the less resistance you get, the faster you are.

It's that simple.


And we're gonna keep working on that over and over, okay?

You gotta stay low all the way through the hurdle, okay?

Wow. The great Jesse Owens.

Jesse, let's get back to basics.

Why don't you swing from those bamboo poles over there, boy?

That's right, flggaboos!

Let's see you hang off those bars!

Hey, Jesse, getseL

Hustle to it fellas. It's just like being back in the jungle, huh?

Come on, porch monkey, swing!

Yeah, do it!

One more thing. Jesse, you wanna tell me

what was so interesting about the goddamn football team?

I don't know, Coach. I just got distracted.

Oh, you got distracted? See, that's what I'm talking about.

You can't get distracted. You understand?

What the hell is this?

All right, Larry. Finish this up now. I got boys who need to shower.

Yeah, one sec, Coach. I'm not quite through yet.

Sit down. Everybody, sit down. Sit down!

Larry, hustle these niggers out of here. You hear me?

Get 'em out!

If you get your head turned by a few gorillas in warm-up pads here at home,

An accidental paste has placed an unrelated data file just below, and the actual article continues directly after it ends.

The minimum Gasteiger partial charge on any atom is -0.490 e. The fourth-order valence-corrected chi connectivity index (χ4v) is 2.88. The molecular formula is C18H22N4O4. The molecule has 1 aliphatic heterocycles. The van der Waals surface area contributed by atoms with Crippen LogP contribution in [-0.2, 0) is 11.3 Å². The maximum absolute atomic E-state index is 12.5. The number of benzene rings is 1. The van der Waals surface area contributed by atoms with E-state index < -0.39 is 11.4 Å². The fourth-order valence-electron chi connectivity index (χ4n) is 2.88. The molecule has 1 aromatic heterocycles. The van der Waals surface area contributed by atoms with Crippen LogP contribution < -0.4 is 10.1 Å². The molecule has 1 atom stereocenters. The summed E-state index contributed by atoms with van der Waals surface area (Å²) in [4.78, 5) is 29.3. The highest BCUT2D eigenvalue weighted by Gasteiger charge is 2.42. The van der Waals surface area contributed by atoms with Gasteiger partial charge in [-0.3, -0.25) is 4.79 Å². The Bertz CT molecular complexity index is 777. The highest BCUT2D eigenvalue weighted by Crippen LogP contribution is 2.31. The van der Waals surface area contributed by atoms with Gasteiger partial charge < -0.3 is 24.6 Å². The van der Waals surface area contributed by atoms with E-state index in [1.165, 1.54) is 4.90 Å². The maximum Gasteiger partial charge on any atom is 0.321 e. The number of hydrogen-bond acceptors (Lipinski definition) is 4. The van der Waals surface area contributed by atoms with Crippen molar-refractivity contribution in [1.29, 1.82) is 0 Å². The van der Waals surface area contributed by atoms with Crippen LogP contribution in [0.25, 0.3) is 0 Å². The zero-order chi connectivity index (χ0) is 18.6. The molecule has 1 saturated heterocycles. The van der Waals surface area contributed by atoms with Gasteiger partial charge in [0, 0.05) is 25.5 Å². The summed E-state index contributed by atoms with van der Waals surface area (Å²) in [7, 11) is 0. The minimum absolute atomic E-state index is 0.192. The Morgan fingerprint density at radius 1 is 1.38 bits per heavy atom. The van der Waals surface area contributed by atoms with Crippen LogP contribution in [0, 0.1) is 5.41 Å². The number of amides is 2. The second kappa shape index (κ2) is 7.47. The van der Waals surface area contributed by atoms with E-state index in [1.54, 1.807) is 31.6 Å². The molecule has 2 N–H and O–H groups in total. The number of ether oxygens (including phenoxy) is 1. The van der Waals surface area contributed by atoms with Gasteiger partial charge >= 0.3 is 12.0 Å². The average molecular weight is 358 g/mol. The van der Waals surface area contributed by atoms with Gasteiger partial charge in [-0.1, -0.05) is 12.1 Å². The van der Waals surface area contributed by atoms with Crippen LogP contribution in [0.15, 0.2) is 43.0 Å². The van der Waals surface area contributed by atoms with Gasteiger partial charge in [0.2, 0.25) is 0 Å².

how are you gonna hold up in Michigan?

Who the hell is he calling "gorillas," Coach? Coach Snyder!

Hey, look at me! Coach Snyder.

A lot of people show up for the Big Ten meet.

Coach Snyder! Not all of them are gonna be on our side,

you understand?

Do you? Do you?

You gotta learn to block it all out!

It's just noise! That's all, all this is!

All it is, is noise. You hear me?

They will love you or they will hate you.

Does not matter.

'Cause either way, when you're out there, you're on your own.


Do you hear me?

Yeah. Yeah, Coach, I hear you.


About time. All right, come on. Let's go.

You heard Coach. They need the locker room.


Come on! Move it! Let's go!

Jesus Christ, Snyder.

Why you always have to complicate everything?

Thanks for your patience, Coach. Locker room's all yours.

What in the hell was that, Coach?

Okay, Dave.

All right. Let's see it.

That was for you.

No, that was for you, shorty.

No, I'm good, Mel.

Come on. You believe it?

Yeah, I saw. You jump like my sister.